- "Population and Housing Unit Estimates". Retrieved September 28, 2019.
- "U.S. Decennial Census". United States Census Bureau. Retrieved August 25, 2015.
- "Historical Census Browser". University of Virginia Library. Retrieved August 25, 2015.
- Forstall, Richard L., ed. (March 27, 1995). "Population of Counties by Decennial Census: 1900 to 1990". United States Census Bureau. Retrieved August 25, 2015.
- "Census 2000 PHC-T-4. Ranking Tables for Counties: 1990 and 2000" (PDF). United States Census Bureau. April 2, 2001. Retrieved August 25, 2015.
- Based on 2000 census data
- "Explore Census Data". data.census.gov. Retrieved January 1, 2022.
- "U.S. Census website". United States Census Bureau. Retrieved 2011-05-14.
- "American Community Survey". United States Census Bureau. 2015–2019. Retrieved January 8, 2022.
- "Baxter County". Association of Arkansas Counties. Retrieved April 30, 2017.
- Teske, Steven (March 24, 2014). "Quorum Courts". Encyclopedia of Arkansas History and Culture. Butler Center for Arkansas Studies at the Central Arkansas Library System. Retrieved January 23, 2016.
- Goss, Kay C. (August 28, 2015). "Office of County Judge". Encyclopedia of Arkansas History and Culture. Butler Center for Arkansas Studies at the Central Arkansas Library System. Retrieved January 23, 2016.
- "Dave Leip's Atlas of U.S. Presidential Elections". Retrieved February 21, 2021.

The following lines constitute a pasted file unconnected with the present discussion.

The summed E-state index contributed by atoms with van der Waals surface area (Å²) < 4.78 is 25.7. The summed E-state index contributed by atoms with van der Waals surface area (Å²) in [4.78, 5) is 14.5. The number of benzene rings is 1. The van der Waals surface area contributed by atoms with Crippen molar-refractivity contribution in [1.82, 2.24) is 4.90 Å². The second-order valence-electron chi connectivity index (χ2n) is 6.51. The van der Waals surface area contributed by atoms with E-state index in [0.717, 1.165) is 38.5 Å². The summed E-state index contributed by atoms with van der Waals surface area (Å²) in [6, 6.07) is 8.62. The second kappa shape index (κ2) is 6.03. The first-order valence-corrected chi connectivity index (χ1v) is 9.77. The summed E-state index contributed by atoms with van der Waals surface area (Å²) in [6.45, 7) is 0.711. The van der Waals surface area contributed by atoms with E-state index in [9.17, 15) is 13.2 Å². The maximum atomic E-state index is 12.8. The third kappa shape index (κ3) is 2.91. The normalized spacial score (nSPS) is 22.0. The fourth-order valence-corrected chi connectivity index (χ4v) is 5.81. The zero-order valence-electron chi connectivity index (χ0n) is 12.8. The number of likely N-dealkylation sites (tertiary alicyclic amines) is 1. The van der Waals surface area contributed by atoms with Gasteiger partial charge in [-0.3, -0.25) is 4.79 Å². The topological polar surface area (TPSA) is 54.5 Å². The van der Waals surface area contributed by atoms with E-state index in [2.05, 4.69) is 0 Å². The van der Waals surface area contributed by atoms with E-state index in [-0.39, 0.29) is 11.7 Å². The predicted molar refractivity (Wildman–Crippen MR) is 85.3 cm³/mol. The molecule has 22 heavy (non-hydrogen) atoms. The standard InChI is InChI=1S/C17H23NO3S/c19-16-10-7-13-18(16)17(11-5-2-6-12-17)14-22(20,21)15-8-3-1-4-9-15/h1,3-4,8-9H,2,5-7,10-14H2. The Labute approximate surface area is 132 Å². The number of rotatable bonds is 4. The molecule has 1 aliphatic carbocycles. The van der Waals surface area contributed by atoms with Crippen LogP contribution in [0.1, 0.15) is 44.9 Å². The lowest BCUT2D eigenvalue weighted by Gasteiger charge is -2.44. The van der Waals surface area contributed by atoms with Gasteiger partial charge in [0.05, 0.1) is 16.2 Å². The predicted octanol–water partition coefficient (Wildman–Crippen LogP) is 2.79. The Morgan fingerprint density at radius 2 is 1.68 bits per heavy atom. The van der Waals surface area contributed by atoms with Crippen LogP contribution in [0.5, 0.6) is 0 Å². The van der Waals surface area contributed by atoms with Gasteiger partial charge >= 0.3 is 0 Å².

- 2011 Boundary and Annexation Survey (BAS): Baxter County, AR (PDF) (Map). U. S. Census Bureau. Archived from the original (PDF) on October 19, 2012. Retrieved July 26, 2011.
- "Arkansas: 2010 Census Block Maps - County Subdivision". United States Census Bureau. Retrieved May 27, 2014.
- "County Subdivisions: Arkansas". Census 2010 U.S. Gazetteer Files. United States Census Bureau. Archived from the original (TXT) on May 31, 2014.
- "Census 2010 U.S. Gazetteer Files". United States Census Bureau.
- Baxter County Historical Society Book Committee (2003). History and families of Baxter County, Arkansas. Paducah, Kentucky: Turner Publishing Co. ISBN 9781563119224. OCLC 865999618.
- Messick, Mary Ann (1973). History of Baxter County (Centennial ed.). Mountain Home, Arkansas: Mountain Home Chamber of Commerce. LCCN 73-82235. OCLC 724611.
- Shiras, Frances H. (1939). History of Baxter County (First ed.). J.W. Daniel and Shiras Bros. Print Shop. OCLC 2481304.
- Baxter County government's website
- Baxter County, Arkansas at Curlie
- Ozark Amateur Radio Club - website